Although I wish I had read the original pirated English edition of the novel because it would have been a more accurate way to determine any influence of Grainville’s book on Shelley, I think it’s fair to say that if the novel had any influence on Shelley, it was simply the theme of the end of the world and the Last Man that influenced her and nothing more specific. Clarke, in his introduction, says the novel did not influence Shelley’s work and that the similarities are coincidences. The only real similarities are, as Clarke notes, that both novels begin with a cave where an unnamed narrator enters and information is given about the future. Shelley’s narrator and her companion enter the Sibyl’s cave and find sibylline leaves scattered about the cave with writing on them—they piece together these fragments to create the narrative of her novel. Grainville’s narrator instead meets a Celestial Spirit in a cave who then shows him the story through an enchanted mirror. There isn’t anything else in the two novels that is similar other than a few passages where people see what appear to be multiple suns in the sky—Shelley doesn’t explain this phenomenon while Grainville explains that a volcano has erupted on the moon, causing it to look like another red sun from the lava.

Are those similarities or coincidences? Did Shelley read Grainville or not? We can’t say for sure. I think it likely, but if she used the novel as inspiration, it did not in any way limit her imagination from creating her own world. They are very different novels, Shelley’s novel shies away from religion except in the case of depicting one religious fanatic, while Grainville’s novel is filled with biblical imagery. The two novels are so different it is hard to say which is superior. For those interested in more information on Shelley’s novel, I invite them to read the novel and my chapter on it in my book The Gothic Wanderer. For those who want a plot summary of Grainville’s novel, I provide it below but also invite people to read it for themselves. Both novels have been discussed as early forms of science fiction, but there is nothing in terms of technology used in them—the authors could not foresee the technological world or even the advances to items like trains just decades away. The characters travel in balloons, although Grainville calls them “airships.” What makes the novels early forms of science fiction are simply their depiction of the future.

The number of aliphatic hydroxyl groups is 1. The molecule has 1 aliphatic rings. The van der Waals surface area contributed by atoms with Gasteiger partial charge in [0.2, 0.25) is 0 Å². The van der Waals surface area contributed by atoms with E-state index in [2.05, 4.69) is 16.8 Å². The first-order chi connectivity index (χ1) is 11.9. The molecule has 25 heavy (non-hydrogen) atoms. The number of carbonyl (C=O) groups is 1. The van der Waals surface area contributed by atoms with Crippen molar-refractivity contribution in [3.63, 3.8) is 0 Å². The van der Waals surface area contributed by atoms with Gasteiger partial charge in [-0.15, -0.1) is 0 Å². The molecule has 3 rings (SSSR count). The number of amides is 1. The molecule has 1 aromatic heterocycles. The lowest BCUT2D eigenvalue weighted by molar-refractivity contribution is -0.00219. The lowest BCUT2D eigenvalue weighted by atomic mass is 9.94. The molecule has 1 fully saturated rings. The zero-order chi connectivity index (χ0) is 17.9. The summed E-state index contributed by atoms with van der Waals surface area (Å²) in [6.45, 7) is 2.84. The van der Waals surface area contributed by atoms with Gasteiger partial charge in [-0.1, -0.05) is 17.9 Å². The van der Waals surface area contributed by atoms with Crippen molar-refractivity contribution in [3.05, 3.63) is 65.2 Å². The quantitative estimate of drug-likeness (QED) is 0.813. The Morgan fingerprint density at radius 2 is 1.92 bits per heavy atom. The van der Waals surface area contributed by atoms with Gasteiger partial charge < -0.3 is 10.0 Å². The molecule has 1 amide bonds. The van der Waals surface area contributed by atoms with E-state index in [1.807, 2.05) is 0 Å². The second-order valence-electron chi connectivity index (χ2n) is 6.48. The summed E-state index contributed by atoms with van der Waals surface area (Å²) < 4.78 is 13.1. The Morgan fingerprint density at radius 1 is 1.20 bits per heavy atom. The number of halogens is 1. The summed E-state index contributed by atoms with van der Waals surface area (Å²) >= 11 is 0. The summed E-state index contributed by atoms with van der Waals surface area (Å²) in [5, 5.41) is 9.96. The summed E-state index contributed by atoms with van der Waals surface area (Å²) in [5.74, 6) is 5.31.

More importantly, both novels, though two centuries old, are still relevant to us today. Shelley’s world is destroyed through plague, which critics have likened to AIDS and other health crises we have faced in recent years. Grainville’s novel has more of an environmental message where the people have gone to live in cities and forsaken cultivating the earth so that plants no longer grow or are able to sustain people, and people themselves have become infertile. (Infertility is, notably, also a theme in Margaret Atwood’s The Handmaid’s Tale, a novel written in 1985 and now a Hulu Original Series in 2017.) Both novels depict a pessimistic future, one that was not really imagined until the aftermath of World War II when it became apparent that mankind can destroy itself through nuclear weapons—a threat that has only become scarier as the years have passed. As we live today amid fears of overpopulation, global warming, and increased violence, we can look back and see just how insightful and prophetic both Shelley and Grainville were. In fact, just recently, Stephen Hawking has come out to say the earth can only sustain us for 100 more years. It is not far-fetched to think that one day one of our grandchildren’s grandchildren could be the last man or last woman.

In their day, Shelley and Grainville’s novels might have been dismissed as the works of people filled with depression, grief, perhaps even madness to the point where both were likely suicidal and one did commit suicide. But perhaps we can also see both authors as realists in their view of the future, even if not all of us would subscribe to Grainville’s Christian viewpoint or Shelley’s more atheistic one.

Today’s apocalyptic, end-of-the-world stories tend to be far less religious, and human fate tends to remain in human hands rather than in God’s. For example, in Robert O’Brien’s novel Z Is for Zachariah (1974), made into a film in 2015, the human race also gets wiped out save for a young woman and a man. When the man tries to rape the woman, she chooses to abandon him. In this case, it is not God who decides the human race cannot continue, but the modern-day Eve figure. She refuses to let a man have power over her. In a sense, this is coming full circle with ancient traditions and the tale of Lilith, believed in Jewish tradition to be Adam’s first wife who was rejected because she refused to let him be dominant over her.

In any case, Grainville and Shelley’s apocalyptic visions still resonate with us today. Perhaps they are prophets of a future we have yet to face.


Plot Summary with Some Commentary on Le Dernier Homme

Book I: Canto I